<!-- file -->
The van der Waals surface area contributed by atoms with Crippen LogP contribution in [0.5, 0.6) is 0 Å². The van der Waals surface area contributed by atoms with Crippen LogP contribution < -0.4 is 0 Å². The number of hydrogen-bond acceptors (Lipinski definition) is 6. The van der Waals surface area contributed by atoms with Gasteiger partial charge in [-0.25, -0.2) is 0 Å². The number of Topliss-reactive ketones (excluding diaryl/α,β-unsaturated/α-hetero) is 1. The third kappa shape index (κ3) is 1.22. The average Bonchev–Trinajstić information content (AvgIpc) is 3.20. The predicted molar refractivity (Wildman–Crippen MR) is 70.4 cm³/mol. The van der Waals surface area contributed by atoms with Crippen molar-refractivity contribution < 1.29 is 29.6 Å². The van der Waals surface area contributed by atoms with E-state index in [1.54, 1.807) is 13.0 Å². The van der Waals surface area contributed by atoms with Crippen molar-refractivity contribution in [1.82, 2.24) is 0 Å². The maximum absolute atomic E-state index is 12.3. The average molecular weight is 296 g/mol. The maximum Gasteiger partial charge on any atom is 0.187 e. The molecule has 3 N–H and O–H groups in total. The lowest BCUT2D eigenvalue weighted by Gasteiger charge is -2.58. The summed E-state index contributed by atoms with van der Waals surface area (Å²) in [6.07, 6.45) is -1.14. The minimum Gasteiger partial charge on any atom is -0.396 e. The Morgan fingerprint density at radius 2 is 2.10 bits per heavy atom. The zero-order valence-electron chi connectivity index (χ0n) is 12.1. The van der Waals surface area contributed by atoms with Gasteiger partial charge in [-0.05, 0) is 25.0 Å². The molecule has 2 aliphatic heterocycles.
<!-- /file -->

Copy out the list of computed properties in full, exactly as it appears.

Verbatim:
The van der Waals surface area contributed by atoms with Crippen LogP contribution in [0.5, 0.6) is 0 Å². The van der Waals surface area contributed by atoms with Crippen LogP contribution < -0.4 is 0 Å². The number of hydrogen-bond acceptors (Lipinski definition) is 6. The van der Waals surface area contributed by atoms with Gasteiger partial charge in [-0.25, -0.2) is 0 Å². The number of Topliss-reactive ketones (excluding diaryl/α,β-unsaturated/α-hetero) is 1. The third kappa shape index (κ3) is 1.22. The average Bonchev–Trinajstić information content (AvgIpc) is 3.20. The predicted molar refractivity (Wildman–Crippen MR) is 70.4 cm³/mol. The van der Waals surface area contributed by atoms with Crippen molar-refractivity contribution < 1.29 is 29.6 Å². The van der Waals surface area contributed by atoms with E-state index in [1.54, 1.807) is 13.0 Å². The van der Waals surface area contributed by atoms with Crippen molar-refractivity contribution in [1.82, 2.24) is 0 Å². The maximum absolute atomic E-state index is 12.3. The average molecular weight is 296 g/mol. The maximum Gasteiger partial charge on any atom is 0.187 e. The molecule has 3 N–H and O–H groups in total. The lowest BCUT2D eigenvalue weighted by Gasteiger charge is -2.58. The summed E-state index contributed by atoms with van der Waals surface area (Å²) in [6.07, 6.45) is -1.14. The minimum Gasteiger partial charge on any atom is -0.396 e. The Morgan fingerprint density at radius 2 is 2.10 bits per heavy atom. The zero-order valence-electron chi connectivity index (χ0n) is 12.1. The van der Waals surface area contributed by atoms with Gasteiger partial charge in [-0.05, 0) is 25.0 Å². The molecule has 2 aliphatic heterocycles.